Saturday, 20 July 2013
Is this mortal world a Shadowlands?
From The Last Battle by C.S Lewis
When Aslan said you could never go back to Narnia, he meant the Narnia you were thinking of. But that was not the real Narnia. That had a beginning and an end. It was only a shadow or a copy of the real Narnia which has always been here and always will be here: just as our world, England and all, is only a shadow or copy of something in Aslan's real world.
You need not mourn over Narnia, Lucy. All of the old Narnia that mattered, all the dear creatures, have been drawn into the real Narnia through the Door. And of course it is different; as different as a real thing is from a shadow or as waking life is from a dream."
His voice stirred everyone like a trumpet as he spoke these words: but when he added under his breath "It's all in Plato, all in Plato: bless me, what do they teach them at these schools!" the older ones laughed...
It is as hard to explain how this sunlit land was different from the old Narnia as it would be to tell you how the fruits of that country taste. Perhaps you will get some idea of it if you think like this. You may have been in a room in which there was a window that looked out on a lovely bay of the sea or a green valley that wound away among mountains. And in the wall of that room opposite to the window there may have been a lookingglass. And as you turned away from the window you suddenly caught sight of that sea or that valley, all over again, in the looking glass. And the sea in the mirror, or the valley in the mirror, were in one sense just the same as the real ones: yet at the same time they were somehow different - deeper, more wonderful, more like places in a story: in a story you have never heard but very much want to know.
The difference between the old Narnia and the new Narnia was like that. The new one was a deeper country: every rock and flower and blade of grass looked as if it meant more. I can't describe it any better than that: if ever you get there you will know what I mean.
It was the Unicorn who summed up what everyone was feeling. He stamped his right fore-hoof on the ground and neighed, and then cried:
"I have come home at last! This is my real country! I belong here. This is the land I have been looking for all my life, though I never knew it till now. The reason why we loved the old Narnia is that it sometimes looked a little like this. Bree-hee-hee! Come further up, come further in!"
From Chapter 15 of The Last Battle by C.S Lewis
This is wondrous, beautiful, heart-lifting writing - but in the end I cannot make Christian sense of its implications.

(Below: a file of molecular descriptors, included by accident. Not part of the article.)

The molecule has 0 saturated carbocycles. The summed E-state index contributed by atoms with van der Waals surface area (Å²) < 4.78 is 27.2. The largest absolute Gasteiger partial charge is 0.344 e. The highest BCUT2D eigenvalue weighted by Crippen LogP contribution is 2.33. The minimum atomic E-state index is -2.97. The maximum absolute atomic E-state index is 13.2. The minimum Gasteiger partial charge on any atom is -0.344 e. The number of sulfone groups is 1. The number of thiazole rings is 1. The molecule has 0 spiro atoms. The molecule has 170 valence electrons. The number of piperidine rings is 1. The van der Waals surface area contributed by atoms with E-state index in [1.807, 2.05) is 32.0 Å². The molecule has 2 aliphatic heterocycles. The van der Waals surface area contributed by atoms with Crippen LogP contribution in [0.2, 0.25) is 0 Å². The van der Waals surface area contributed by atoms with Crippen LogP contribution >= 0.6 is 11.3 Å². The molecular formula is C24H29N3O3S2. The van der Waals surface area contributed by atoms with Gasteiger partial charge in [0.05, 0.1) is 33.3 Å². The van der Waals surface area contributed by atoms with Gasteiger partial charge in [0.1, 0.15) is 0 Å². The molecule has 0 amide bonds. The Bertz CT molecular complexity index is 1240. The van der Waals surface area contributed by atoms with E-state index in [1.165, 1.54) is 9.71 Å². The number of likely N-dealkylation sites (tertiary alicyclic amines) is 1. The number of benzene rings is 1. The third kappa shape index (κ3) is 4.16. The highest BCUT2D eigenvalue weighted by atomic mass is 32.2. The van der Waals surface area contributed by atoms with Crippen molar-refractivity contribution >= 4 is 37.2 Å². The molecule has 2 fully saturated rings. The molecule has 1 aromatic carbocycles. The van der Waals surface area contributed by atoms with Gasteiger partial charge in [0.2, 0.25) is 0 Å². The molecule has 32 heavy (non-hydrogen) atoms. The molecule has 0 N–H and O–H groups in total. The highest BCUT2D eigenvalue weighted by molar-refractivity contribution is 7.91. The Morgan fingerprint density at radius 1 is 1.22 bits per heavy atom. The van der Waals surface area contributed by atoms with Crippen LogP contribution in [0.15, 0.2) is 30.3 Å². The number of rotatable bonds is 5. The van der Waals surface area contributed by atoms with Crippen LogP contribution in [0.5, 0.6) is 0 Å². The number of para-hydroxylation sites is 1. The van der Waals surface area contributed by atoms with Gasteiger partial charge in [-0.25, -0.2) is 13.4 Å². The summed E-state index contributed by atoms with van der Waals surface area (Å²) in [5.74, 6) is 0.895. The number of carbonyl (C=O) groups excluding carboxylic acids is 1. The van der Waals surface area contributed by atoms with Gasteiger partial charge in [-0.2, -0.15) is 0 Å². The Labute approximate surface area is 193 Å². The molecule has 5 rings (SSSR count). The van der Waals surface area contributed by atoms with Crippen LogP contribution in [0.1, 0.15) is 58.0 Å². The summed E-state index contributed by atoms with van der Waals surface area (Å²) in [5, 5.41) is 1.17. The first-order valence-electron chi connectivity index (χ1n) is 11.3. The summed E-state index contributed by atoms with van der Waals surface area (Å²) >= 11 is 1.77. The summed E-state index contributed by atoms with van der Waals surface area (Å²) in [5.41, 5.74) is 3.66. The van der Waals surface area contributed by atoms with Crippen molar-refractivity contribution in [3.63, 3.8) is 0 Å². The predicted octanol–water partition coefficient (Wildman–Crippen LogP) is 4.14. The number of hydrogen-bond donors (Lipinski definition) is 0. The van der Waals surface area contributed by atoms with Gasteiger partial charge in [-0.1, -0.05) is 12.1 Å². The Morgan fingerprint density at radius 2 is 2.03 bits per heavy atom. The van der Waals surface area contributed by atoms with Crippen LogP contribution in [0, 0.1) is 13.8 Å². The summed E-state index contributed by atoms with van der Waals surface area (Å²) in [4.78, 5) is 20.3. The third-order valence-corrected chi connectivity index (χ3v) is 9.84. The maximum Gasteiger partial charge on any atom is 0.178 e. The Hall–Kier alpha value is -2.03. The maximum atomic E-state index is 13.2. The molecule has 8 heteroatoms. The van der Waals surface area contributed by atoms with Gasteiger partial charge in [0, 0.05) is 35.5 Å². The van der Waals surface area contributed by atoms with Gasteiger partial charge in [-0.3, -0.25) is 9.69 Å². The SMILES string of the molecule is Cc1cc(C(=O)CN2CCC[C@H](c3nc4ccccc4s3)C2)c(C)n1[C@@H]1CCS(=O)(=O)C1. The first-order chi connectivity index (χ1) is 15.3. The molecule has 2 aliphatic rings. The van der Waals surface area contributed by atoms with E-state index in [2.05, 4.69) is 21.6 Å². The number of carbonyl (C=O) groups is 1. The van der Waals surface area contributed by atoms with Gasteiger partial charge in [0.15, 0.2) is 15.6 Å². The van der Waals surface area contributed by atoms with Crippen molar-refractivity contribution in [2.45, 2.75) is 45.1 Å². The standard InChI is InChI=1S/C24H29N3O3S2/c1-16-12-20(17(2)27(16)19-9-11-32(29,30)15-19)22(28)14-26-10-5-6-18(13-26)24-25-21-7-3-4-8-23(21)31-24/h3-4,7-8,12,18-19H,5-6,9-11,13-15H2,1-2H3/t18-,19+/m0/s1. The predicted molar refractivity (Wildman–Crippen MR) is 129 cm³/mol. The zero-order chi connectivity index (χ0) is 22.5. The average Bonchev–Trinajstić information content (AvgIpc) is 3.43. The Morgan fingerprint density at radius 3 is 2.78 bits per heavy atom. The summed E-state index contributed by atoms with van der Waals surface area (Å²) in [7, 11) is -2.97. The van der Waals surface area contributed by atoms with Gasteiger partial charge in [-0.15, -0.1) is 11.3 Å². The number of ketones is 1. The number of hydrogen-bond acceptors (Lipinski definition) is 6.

If this world is merely a shadow or copy of the real world, then what is the point of it?
Why must we spend our time here when Heaven is better and deeper and more real? If the best that can be said of our experience of mortal life is that it sometimes looks a little like post-mortal life - then why not get-on-with the business of living the post-mortal life?
If mortality is nothing-but a shadow of Heaven, then surely God could have arranged matters better by putting us straight into Heaven instead of having to serve our time (or pass the test) here in the Shadowlands?
Thus, the Shadowlands view of things is consoling for those afflicted by the misery of this life and yearning for an end to suffering, and a start to real happiness - but it does not answer the question of why we are here at all?
If this earth is certainly going-to end - then why not end it already? - indeed, why set it up in the first place?
This is not merely a theoretical consideration for me - it is my visceral response to this Platonic view: the more deeply I believe Platonism, the more that mortal life seems to be rendered needless.
I find that my theology, my understanding of the 'plan of salvation', must (as one of its major elements) explain why this mortal life on this contingent and temporary earth is necessary (and what it is necessary-for).
I need some approximate understanding of what it is this mortal life does do, that a life in Heaven cannot do.
The answer is, I think - minimally - that mortal life provides the actual experience of death (which is close to being a tautology, but was not obvious to me until recently).
Mortal life is not a test but an experience (an experience in which we may be and usually are tested - but the testing is not necessary, since so many do not live long enough to be tested but - for instance - die in the womb or die shortly after birth).
And it seems likely - it makes sense of things, as I perceive them - that it was for this experience of death that God needed to become Man in Christ (and, of course, there was much more to it than that).
So the main thing about this world is not that things are shadows of the next; but that this is the place (THE place) where things are mortal. Death is, indeed, the primary fact or context of human existence; the one fact we all share, and the one experience which all must learn-from: a perspective which, when taken on board, changes everything.